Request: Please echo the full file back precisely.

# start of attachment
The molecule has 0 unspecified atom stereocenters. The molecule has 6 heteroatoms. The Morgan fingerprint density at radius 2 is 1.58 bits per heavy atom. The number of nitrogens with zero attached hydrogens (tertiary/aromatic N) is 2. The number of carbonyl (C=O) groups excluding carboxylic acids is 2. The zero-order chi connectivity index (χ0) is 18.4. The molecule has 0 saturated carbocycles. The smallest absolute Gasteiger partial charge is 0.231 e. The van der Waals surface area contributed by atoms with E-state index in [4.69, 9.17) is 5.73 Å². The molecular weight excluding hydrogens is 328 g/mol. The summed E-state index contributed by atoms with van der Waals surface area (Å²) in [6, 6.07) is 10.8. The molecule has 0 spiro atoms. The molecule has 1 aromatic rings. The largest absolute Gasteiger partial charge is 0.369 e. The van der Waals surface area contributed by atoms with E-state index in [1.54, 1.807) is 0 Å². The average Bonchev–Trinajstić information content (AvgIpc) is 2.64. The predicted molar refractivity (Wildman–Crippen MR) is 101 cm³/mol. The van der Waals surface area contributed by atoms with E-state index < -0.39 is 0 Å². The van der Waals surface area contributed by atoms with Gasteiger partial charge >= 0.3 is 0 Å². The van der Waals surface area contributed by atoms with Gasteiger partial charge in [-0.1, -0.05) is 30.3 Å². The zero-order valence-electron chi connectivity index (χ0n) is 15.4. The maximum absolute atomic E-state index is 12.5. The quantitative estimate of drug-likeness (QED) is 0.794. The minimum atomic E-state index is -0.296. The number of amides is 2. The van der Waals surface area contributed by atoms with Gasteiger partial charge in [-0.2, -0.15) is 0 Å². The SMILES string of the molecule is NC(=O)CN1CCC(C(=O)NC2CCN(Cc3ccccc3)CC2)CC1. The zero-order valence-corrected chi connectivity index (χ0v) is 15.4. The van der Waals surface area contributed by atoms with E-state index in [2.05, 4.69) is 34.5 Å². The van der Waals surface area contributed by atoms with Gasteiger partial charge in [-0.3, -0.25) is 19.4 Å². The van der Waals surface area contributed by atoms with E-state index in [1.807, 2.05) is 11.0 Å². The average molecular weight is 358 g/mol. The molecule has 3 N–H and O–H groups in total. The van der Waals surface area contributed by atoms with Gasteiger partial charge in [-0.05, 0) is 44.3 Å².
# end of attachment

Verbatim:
The molecule has 0 unspecified atom stereocenters. The molecule has 6 heteroatoms. The Morgan fingerprint density at radius 2 is 1.58 bits per heavy atom. The number of nitrogens with zero attached hydrogens (tertiary/aromatic N) is 2. The number of carbonyl (C=O) groups excluding carboxylic acids is 2. The zero-order chi connectivity index (χ0) is 18.4. The molecule has 0 saturated carbocycles. The smallest absolute Gasteiger partial charge is 0.231 e. The van der Waals surface area contributed by atoms with E-state index in [4.69, 9.17) is 5.73 Å². The molecular weight excluding hydrogens is 328 g/mol. The summed E-state index contributed by atoms with van der Waals surface area (Å²) in [6, 6.07) is 10.8. The molecule has 0 spiro atoms. The molecule has 1 aromatic rings. The largest absolute Gasteiger partial charge is 0.369 e. The van der Waals surface area contributed by atoms with E-state index in [1.54, 1.807) is 0 Å². The average Bonchev–Trinajstić information content (AvgIpc) is 2.64. The predicted molar refractivity (Wildman–Crippen MR) is 101 cm³/mol. The van der Waals surface area contributed by atoms with E-state index < -0.39 is 0 Å². The van der Waals surface area contributed by atoms with Gasteiger partial charge >= 0.3 is 0 Å². The van der Waals surface area contributed by atoms with Gasteiger partial charge in [-0.1, -0.05) is 30.3 Å². The zero-order valence-electron chi connectivity index (χ0n) is 15.4. The maximum absolute atomic E-state index is 12.5. The quantitative estimate of drug-likeness (QED) is 0.794. The minimum atomic E-state index is -0.296. The number of amides is 2. The van der Waals surface area contributed by atoms with Gasteiger partial charge in [-0.2, -0.15) is 0 Å². The SMILES string of the molecule is NC(=O)CN1CCC(C(=O)NC2CCN(Cc3ccccc3)CC2)CC1. The zero-order valence-corrected chi connectivity index (χ0v) is 15.4. The van der Waals surface area contributed by atoms with E-state index in [2.05, 4.69) is 34.5 Å². The van der Waals surface area contributed by atoms with Gasteiger partial charge in [-0.3, -0.25) is 19.4 Å². The van der Waals surface area contributed by atoms with E-state index in [1.807, 2.05) is 11.0 Å². The average molecular weight is 358 g/mol. The molecule has 3 N–H and O–H groups in total. The van der Waals surface area contributed by atoms with Gasteiger partial charge in [-0.05, 0) is 44.3 Å².